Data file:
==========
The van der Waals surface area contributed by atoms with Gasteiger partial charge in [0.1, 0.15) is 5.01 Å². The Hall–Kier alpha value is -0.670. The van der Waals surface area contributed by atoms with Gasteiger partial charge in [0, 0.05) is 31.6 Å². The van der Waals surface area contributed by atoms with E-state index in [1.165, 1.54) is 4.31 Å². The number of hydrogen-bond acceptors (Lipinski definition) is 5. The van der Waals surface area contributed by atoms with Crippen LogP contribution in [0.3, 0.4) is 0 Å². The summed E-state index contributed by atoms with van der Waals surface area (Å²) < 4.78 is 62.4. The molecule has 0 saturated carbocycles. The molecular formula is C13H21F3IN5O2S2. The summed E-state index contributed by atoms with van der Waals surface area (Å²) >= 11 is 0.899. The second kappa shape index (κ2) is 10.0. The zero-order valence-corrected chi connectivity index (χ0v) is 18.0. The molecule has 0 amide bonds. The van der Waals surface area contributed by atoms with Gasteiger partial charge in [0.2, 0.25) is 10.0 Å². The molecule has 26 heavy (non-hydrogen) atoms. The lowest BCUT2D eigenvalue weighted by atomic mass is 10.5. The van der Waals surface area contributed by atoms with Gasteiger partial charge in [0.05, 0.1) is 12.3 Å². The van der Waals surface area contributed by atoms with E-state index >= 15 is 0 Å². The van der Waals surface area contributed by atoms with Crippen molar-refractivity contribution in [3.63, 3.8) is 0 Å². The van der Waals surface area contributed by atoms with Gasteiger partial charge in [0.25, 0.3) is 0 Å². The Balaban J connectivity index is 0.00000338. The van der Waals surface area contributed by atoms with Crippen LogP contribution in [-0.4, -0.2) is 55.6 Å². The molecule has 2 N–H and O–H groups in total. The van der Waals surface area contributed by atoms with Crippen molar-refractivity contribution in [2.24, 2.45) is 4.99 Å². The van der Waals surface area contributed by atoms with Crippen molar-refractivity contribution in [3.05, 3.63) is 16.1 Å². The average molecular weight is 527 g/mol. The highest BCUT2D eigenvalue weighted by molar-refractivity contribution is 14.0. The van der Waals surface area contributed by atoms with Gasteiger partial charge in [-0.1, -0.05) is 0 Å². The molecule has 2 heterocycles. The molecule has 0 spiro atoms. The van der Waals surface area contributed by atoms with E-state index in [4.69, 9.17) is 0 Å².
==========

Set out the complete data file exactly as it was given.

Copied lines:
The van der Waals surface area contributed by atoms with Gasteiger partial charge in [0.1, 0.15) is 5.01 Å². The Hall–Kier alpha value is -0.670. The van der Waals surface area contributed by atoms with Gasteiger partial charge in [0, 0.05) is 31.6 Å². The van der Waals surface area contributed by atoms with E-state index in [1.165, 1.54) is 4.31 Å². The number of hydrogen-bond acceptors (Lipinski definition) is 5. The van der Waals surface area contributed by atoms with Crippen LogP contribution in [0.3, 0.4) is 0 Å². The summed E-state index contributed by atoms with van der Waals surface area (Å²) < 4.78 is 62.4. The molecule has 0 saturated carbocycles. The molecular formula is C13H21F3IN5O2S2. The summed E-state index contributed by atoms with van der Waals surface area (Å²) >= 11 is 0.899. The second kappa shape index (κ2) is 10.0. The zero-order valence-corrected chi connectivity index (χ0v) is 18.0. The molecule has 0 amide bonds. The van der Waals surface area contributed by atoms with Gasteiger partial charge in [0.2, 0.25) is 10.0 Å². The molecule has 26 heavy (non-hydrogen) atoms. The lowest BCUT2D eigenvalue weighted by atomic mass is 10.5. The van der Waals surface area contributed by atoms with Gasteiger partial charge in [0.05, 0.1) is 12.3 Å². The van der Waals surface area contributed by atoms with E-state index >= 15 is 0 Å². The van der Waals surface area contributed by atoms with Crippen molar-refractivity contribution in [3.63, 3.8) is 0 Å². The van der Waals surface area contributed by atoms with Gasteiger partial charge in [0.25, 0.3) is 0 Å². The Balaban J connectivity index is 0.00000338. The van der Waals surface area contributed by atoms with Crippen LogP contribution in [-0.4, -0.2) is 55.6 Å². The molecule has 2 N–H and O–H groups in total. The van der Waals surface area contributed by atoms with Crippen molar-refractivity contribution in [2.24, 2.45) is 4.99 Å². The van der Waals surface area contributed by atoms with Crippen molar-refractivity contribution in [3.05, 3.63) is 16.1 Å². The average molecular weight is 527 g/mol. The highest BCUT2D eigenvalue weighted by molar-refractivity contribution is 14.0. The van der Waals surface area contributed by atoms with Gasteiger partial charge in [-0.1, -0.05) is 0 Å². The molecule has 2 heterocycles. The molecule has 0 spiro atoms. The van der Waals surface area contributed by atoms with E-state index in [4.69, 9.17) is 0 Å².